the AARP press release.
While the new study makes some mild concessions to prior methodological critiques, Dr. Schondelmeyer and Ms. Purvis again draw a completely specious comparison between drug prices and overall inflation. This unscrupulous misrepresentation is discouraging, especially when the media dutifully covers the "news." To be fair, even the New York Times has been shamed into presenting both sides of the story.
Read on for the depressing details and let me know if you agree.
BETTER, BUT STILL FLAWED
Many people, including yours truly, have criticized the obvious methodological flaws in the AARP price reports. For example, previous reports have included brand-name drug prices even after generic alternatives became available. A Different Perspective: The AARP Sponsored Schondelmeyer-Purvis Studies, a 2010 joint IMS-MIT study, does an excellent job of explaining why the AARP studies do not meet scientific standards.
In this latest iteration, Dr. Schondelmeyer and Ms. Purvis have addressed some of the critiques. For instance, the study finally acknowledges that the generic dispensing rate is above 0.0%. (Shocking, I know.)
The difference is dramatic. Here’s the chart from the August 2010 study, which included brand-name drugs only:
the March 2012 study, which included brand and generic drugs:
TORTURING THE DATA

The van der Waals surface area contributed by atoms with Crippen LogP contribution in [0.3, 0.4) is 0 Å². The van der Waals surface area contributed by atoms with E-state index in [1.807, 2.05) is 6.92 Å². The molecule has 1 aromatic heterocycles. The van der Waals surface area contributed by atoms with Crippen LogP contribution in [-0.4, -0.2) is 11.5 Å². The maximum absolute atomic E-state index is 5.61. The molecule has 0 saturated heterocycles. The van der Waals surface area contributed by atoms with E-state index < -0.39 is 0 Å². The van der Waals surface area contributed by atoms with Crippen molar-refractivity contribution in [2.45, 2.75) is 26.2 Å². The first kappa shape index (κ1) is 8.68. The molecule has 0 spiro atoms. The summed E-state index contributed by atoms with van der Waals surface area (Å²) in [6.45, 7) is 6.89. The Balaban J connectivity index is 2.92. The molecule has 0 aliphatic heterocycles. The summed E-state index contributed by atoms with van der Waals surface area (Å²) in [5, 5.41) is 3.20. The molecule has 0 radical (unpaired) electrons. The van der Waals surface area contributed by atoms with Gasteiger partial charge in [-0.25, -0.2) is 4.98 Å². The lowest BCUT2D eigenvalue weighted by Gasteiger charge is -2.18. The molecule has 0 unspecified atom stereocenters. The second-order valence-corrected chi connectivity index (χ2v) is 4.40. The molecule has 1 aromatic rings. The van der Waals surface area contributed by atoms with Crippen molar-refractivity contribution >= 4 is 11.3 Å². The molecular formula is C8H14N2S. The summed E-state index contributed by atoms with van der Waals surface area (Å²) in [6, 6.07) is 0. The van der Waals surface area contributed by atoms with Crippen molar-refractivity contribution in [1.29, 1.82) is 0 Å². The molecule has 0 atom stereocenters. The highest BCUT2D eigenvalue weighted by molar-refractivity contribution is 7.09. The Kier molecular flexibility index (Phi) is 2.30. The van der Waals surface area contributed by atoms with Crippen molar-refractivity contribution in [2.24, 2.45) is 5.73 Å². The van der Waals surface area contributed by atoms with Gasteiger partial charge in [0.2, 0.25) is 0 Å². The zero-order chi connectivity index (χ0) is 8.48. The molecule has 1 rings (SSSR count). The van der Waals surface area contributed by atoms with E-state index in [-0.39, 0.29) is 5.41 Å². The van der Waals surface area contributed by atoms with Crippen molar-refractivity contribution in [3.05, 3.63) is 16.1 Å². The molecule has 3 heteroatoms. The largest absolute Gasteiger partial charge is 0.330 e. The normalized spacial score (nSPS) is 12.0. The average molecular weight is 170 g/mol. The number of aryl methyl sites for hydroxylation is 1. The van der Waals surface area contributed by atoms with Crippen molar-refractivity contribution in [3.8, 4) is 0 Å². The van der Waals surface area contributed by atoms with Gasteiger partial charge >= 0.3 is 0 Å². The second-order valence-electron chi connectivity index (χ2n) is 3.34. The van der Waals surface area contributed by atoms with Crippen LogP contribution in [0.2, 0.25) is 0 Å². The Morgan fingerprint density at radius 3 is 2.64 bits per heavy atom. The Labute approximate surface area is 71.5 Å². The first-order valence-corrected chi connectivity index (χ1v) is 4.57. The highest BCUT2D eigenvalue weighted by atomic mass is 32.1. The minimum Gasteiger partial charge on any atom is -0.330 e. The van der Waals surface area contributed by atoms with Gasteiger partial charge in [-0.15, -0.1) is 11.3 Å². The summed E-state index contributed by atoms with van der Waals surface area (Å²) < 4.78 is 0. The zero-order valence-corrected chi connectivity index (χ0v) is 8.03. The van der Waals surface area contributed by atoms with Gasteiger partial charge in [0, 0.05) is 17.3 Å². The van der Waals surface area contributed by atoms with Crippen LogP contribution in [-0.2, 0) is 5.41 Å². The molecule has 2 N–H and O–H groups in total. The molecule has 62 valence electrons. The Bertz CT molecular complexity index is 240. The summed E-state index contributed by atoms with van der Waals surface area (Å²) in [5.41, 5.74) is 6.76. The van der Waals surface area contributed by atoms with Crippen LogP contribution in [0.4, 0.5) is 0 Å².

Despite the bias, the March 2012 analysis shows drug prices roughly tracking the Consumer Price Index (CPI) ... until September 2008.
But wait. Did anything happen (besides the Presidential election) that could explain September 2008’s CPI drop, thereby rendering the results meaningless?
Well, as a matter of fact, the housing bubble popped and the economy tanked. (You may have heard something about it.) Way back in September 2008, I even provided Drug Channels readers with a cartoon guide to the subprime mortgage crisis in The Subprime Primer: A Brief Diversion. (Trust me, this cartoon is definitely worth your time.)
For those who don’t know, about 30% of the CPI is comprised of "Shelter," which is measured using two CPI indexes: (1) Owners’ equivalent rent of primary residence (OER), and (2) Rent of primary residence (Rent). See this BLS article for more details. Another 15% of the CPI is “Transportation,” including motor vehicles and fuel.
In 2008, the U.S. housing market tanked, oil prices dropped, and auto sales plummeted. Thus, almost half of the CPI components declined sharply for reasons that had nothing to do with the pharmaceutical industry or the election. A “cumulative CPI” that incorporates 2008-9 is an especially poor benchmark--unless you are trying to make a political point rather than a fact-based economic argument.
As my stats professor used to say: If you torture the data long enough, nature will confess.
P.S. There’s a lot more to the AARP than meets the eye. Check out Behind the Veil: The AARP America Doesn’t Know, a report by the U.S. House Ways and Means Subcommittee on Health. Scary stuff.